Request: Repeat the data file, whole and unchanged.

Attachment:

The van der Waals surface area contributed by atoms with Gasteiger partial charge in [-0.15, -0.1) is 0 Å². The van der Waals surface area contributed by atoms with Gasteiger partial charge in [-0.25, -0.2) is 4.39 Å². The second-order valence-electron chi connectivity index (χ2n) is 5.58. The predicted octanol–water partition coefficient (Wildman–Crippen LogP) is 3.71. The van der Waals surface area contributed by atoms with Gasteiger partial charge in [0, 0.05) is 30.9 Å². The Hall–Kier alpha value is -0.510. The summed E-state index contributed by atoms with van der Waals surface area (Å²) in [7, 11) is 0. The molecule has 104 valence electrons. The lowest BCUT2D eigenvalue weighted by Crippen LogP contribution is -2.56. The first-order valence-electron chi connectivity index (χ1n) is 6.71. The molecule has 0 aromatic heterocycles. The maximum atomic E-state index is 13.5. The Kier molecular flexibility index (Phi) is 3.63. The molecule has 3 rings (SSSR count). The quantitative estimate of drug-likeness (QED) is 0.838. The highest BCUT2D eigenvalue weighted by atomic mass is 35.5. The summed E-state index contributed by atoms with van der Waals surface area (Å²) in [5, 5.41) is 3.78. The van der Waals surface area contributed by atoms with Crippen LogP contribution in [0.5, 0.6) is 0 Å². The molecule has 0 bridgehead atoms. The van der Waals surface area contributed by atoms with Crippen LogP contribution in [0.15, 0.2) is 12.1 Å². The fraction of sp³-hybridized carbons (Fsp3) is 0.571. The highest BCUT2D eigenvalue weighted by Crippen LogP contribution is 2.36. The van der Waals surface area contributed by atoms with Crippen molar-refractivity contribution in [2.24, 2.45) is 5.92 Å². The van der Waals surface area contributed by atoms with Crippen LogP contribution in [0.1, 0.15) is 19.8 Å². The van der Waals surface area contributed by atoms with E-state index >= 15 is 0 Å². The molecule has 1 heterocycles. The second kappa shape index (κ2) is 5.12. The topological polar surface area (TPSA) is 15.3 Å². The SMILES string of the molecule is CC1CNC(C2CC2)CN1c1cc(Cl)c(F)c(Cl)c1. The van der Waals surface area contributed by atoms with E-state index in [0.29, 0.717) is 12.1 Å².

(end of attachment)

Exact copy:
The van der Waals surface area contributed by atoms with Gasteiger partial charge in [-0.15, -0.1) is 0 Å². The van der Waals surface area contributed by atoms with Gasteiger partial charge in [-0.25, -0.2) is 4.39 Å². The second-order valence-electron chi connectivity index (χ2n) is 5.58. The predicted octanol–water partition coefficient (Wildman–Crippen LogP) is 3.71. The van der Waals surface area contributed by atoms with Gasteiger partial charge in [0, 0.05) is 30.9 Å². The Hall–Kier alpha value is -0.510. The summed E-state index contributed by atoms with van der Waals surface area (Å²) in [7, 11) is 0. The molecule has 104 valence electrons. The lowest BCUT2D eigenvalue weighted by Crippen LogP contribution is -2.56. The first-order valence-electron chi connectivity index (χ1n) is 6.71. The molecule has 0 aromatic heterocycles. The maximum atomic E-state index is 13.5. The Kier molecular flexibility index (Phi) is 3.63. The molecule has 3 rings (SSSR count). The quantitative estimate of drug-likeness (QED) is 0.838. The highest BCUT2D eigenvalue weighted by atomic mass is 35.5. The summed E-state index contributed by atoms with van der Waals surface area (Å²) in [5, 5.41) is 3.78. The van der Waals surface area contributed by atoms with Crippen LogP contribution in [0.5, 0.6) is 0 Å². The molecule has 0 bridgehead atoms. The van der Waals surface area contributed by atoms with Crippen LogP contribution in [0.15, 0.2) is 12.1 Å². The fraction of sp³-hybridized carbons (Fsp3) is 0.571. The highest BCUT2D eigenvalue weighted by Crippen LogP contribution is 2.36. The van der Waals surface area contributed by atoms with Crippen molar-refractivity contribution in [2.24, 2.45) is 5.92 Å². The van der Waals surface area contributed by atoms with Crippen LogP contribution in [0.1, 0.15) is 19.8 Å². The van der Waals surface area contributed by atoms with E-state index >= 15 is 0 Å². The molecule has 1 heterocycles. The second kappa shape index (κ2) is 5.12. The topological polar surface area (TPSA) is 15.3 Å². The SMILES string of the molecule is CC1CNC(C2CC2)CN1c1cc(Cl)c(F)c(Cl)c1. The van der Waals surface area contributed by atoms with E-state index in [0.29, 0.717) is 12.1 Å².